In Seoul, we experienced countless artistic spaces in the form of museums, palaces, and public parks. Art was even embedded into restaurants, skyscrapers, the airport, and train stations. My experience in Seoul, no matter how short it was, taught me to seek art in the most unlikely places.

Now that’s a piece of Seoul that I carry with me as part of my identity. Seoul isn’t simply a part of my identity because of my Korean ethnicity, but because I experienced a culture where art is so embedded in beautifying our environment. It’s fundamentally transformed how I view my world.

This also reinforced that as a professional in social enterprise, I need to allow people to voice their own identities, from my everyday interactions to the larger implications of my research.

The beauty of the World Folk Art Movement is helping others create paths to express their chosen identities through art. I’m so humbled to be part of such an amazing movement and I can’t wait to see countless identities come together through art. 

Grace Liu
World Folk Art Movement 

Wednesday, September 28, 2016

Some observations on Seoul and how it invited me to be there.

Some observations on Seoul and how it invited me to be there.
MJR Montoya, Faculty Advisor

Managing a trip with six students can be a massive undertaking.  It’s filled with safety and security issues, receipt gathering, and compliance to an agenda that has to be flexible and provide for an overall rewarding experience.  I’ve done several of these trips, and they have mostly gone well because of the exceptional students I have.  Sometimes, I encounter hiccups because the place we’re visiting produces challenges that can’t always be accounted for. 

But our trip to Seoul was… inviting… in all the ways that word can be met. I felt, from the moment that I left the airport, invited to take part in the way we traveled to our hotel.  The city has a way of making me believe in the seriousness of attending to my day, and after a very long flight across the Pacific, this is strangely comforting.  I felt as though the city was aware of its people and contained us, citizens and guests alike, in a way that expressed its diligence and commitment.  Architectural space contains a language in it, and I was keenly aware that the shape of the buildings, the pace of the buses (much more deliberate in order to save energy), and the posture of the natural landscapes so elegantly interwoven with the steel and glass of the city were all deliberate.  I was reminded that when someone cares for their home one is expected to respect the care and preparation when one enters a home. But more than this, I felt like the city was like a teacher, it wanted me to reflect on how I respected my own home, and although this was an intangible part of the city’s vocabulary, I was asked by the city to think of home and to feel at home all at once.  This summarizes a form of invitation that I have rarely felt in an urban landscape.  I have always been in awe of cities, but rarely have I felt the tense nostalgia for place that Seoul encouraged me to feel.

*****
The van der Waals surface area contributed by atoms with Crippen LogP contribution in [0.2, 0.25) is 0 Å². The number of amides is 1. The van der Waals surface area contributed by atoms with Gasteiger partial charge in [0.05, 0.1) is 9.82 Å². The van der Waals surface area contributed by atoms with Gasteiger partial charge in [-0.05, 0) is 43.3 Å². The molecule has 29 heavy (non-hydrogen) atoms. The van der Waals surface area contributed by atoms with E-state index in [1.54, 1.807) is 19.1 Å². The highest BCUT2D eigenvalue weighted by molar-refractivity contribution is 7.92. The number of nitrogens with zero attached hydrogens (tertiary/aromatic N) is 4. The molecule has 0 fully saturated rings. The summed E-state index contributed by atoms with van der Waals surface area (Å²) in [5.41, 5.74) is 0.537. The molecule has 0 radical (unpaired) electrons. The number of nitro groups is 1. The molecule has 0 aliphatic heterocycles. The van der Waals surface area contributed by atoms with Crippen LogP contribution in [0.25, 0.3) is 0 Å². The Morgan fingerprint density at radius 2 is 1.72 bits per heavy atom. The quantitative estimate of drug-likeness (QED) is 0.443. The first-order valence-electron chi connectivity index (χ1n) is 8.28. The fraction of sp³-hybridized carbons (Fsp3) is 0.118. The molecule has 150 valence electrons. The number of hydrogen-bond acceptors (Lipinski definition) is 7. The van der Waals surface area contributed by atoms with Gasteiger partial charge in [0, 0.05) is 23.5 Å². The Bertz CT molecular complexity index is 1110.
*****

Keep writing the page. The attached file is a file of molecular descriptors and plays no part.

It is not uncommon for one to see a group of elderly men and women walking around unescorted at 11:30pm.  I remember thinking that had this been an American city, this would have been alarming.  But the city has such a deep respect for its most vulnerable, its children and its elderly, that at both ends of the spectrum, they are encouraged to roam as they please. In the case of children, they are encouraged to play. Every restaurant we visited and every institution we met encouraged playfulness, regardless of age.  I felt middle-aged not because I am middle-aged, but because I was young and old all at once, and those were feelings to be celebrated.  I witnessed children turning mundane activities into an opportunity for craft.  I saw older citizens laugh and joke as though the streets were their sitting rooms, and each time this occurred, I felt invited to be a part of the city – as a listener and as a voice in a cacophony of proud voices that echoed in the green, in the steel, and in the hearts of children and elders.  I felt respected... and valued.  

One afternoon, it rained on the palace grounds.  We had just concluded a set of filming for the documentary that will help capture the work we did in Seoul.  We stood on a bed of soft grass – even the rain was unobtrusive. It invited us to rest.  It was no coincidence that a small swarm of dragonfly fluttered nearby.  They were not alarmed by what we were doing, and they did their own thing.  But in the sum total of it all, we were all at home and at rest.   I’ve rarely felt a city so in tune with its past and its future, with nature and the workspace of a city. I’m glad I was invited there, and I still feel that way now that I’m home. If only all trips were like this one.  Speaking for myself I would be a much more complete thinker, and a better human being.

Sep 2016